The discourse in the build-up to the highly anticipated launch of Splatoon 2 was that “it’s just more Splatoon”. This may be a good or bad thing, dependant on how much you adored the original or how bored you were by it. But if, like me and seemingly the rest of the world, you weren’t a Wii-U owner, you probably hadn’t got to experience the joy that Splatoon has to offer. Alas, “it’s just more Splatoon” sounds pretty intriguing to me. It’s a hand that Nintendo will look to play more in the future following the success of the port of Mario Kart 8, seeing as the amount of people that have not experienced the great lineup of games the Wii-U had to offer. Expect to see a raft of ports and Switch versions in the years to come.

Anyway, back to Splatoon. Splatoon 2 made me wish I had a Wii-U so I could have buried myself in the original the way I have into this Switch sequel. It’s a game that thrives in the feel, and what I mean by that is that every moment and every action the game allows you to do feels so great. Whether it’s painting the landscape to capture valuable territory for your team or splatting your enemies to oblivion with dual wielding ink pistols, it all just feels sublime. I didn’t think I’d get drawn into this game as much as I did, but the way the gameplay feels is the main reason. In addition, the game oozes as much style as these cool squids ooze colourful ink. The emphasis on style, clothing and being ‘fresh’ is one that tracks with the overall style and aesthetic of the game and the character design; inimitably Nintendo but with a stark, modern twist.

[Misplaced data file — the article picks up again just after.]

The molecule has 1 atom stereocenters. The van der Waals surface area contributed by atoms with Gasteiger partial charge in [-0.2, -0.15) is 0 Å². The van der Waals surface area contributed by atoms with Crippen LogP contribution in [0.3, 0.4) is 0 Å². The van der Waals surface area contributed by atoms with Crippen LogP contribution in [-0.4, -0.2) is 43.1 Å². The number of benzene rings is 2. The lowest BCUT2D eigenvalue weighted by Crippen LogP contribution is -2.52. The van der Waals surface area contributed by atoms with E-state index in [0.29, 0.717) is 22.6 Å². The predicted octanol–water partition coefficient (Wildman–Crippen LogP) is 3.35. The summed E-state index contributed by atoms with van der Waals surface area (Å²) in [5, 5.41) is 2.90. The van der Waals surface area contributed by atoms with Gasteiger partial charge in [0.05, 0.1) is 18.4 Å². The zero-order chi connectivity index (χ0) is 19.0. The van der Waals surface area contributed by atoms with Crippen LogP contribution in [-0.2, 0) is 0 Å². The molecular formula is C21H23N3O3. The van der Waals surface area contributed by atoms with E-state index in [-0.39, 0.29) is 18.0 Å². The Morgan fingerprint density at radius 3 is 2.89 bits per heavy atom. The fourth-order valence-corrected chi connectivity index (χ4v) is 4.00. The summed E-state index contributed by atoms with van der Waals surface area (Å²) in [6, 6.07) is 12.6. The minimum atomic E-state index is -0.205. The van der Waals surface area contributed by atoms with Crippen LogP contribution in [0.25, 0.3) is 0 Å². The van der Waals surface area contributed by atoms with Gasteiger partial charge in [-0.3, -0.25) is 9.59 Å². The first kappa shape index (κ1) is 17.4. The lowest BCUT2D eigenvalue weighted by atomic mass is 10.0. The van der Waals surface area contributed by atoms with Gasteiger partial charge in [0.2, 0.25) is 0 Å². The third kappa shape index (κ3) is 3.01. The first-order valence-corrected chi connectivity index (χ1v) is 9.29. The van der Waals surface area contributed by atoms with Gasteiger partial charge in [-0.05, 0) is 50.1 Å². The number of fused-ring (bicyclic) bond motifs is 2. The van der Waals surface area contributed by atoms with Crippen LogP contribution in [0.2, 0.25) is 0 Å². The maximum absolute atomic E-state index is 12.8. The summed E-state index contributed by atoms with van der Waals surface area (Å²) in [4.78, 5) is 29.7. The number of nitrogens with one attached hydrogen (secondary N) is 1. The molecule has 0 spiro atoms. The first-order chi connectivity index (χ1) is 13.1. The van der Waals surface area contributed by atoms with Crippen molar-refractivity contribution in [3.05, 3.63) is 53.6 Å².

As with all Nintendo products and releases, there’s going to be a few complications when it comes to online functionality and ease of use. This is my only criticism of Splatoon 2, and I don’t think it’s even as much to do with this particular game as it is to do with Nintendo’s philosophy in regards to online functionality. It seems as if they’re multiple steps behind the standard at which their competitors have set, and basic functions have been handed off to a substandard phone app which is equal to the online eco-system native to consoles at the start of the last generation. This attitude to online also works it’s way into the game design too, with the main complaint arising from the fact that each strand of game mode – be it the horde-mode-esque Salmon Run, run of the mill online play, local play and the actually really neat Story Mode – have their own levelling systems and gear upgrades, fracturing the progression in a way that seems counterproductive and reminiscent of the multitude of faction currencies from vanilla Destiny. Hopefully as the Switch picks up steam and the issues have been ironed out of the online app, these functionality issues can be relegated to the past, as it’s much more fun to focus on the terrific, compelling gameplay and the vivid, unique art than badly designed online decisions.

Besides that, it all adds up to create a package that feels perfect for the Nintendo Switch and with a surprising amount of content and modes for you to try your hand at. Not having sampled the original, the charm, style and sheer glee of playing Splatoon 2 hit me hard. I think I’m going to be splatting fools for a good long while.


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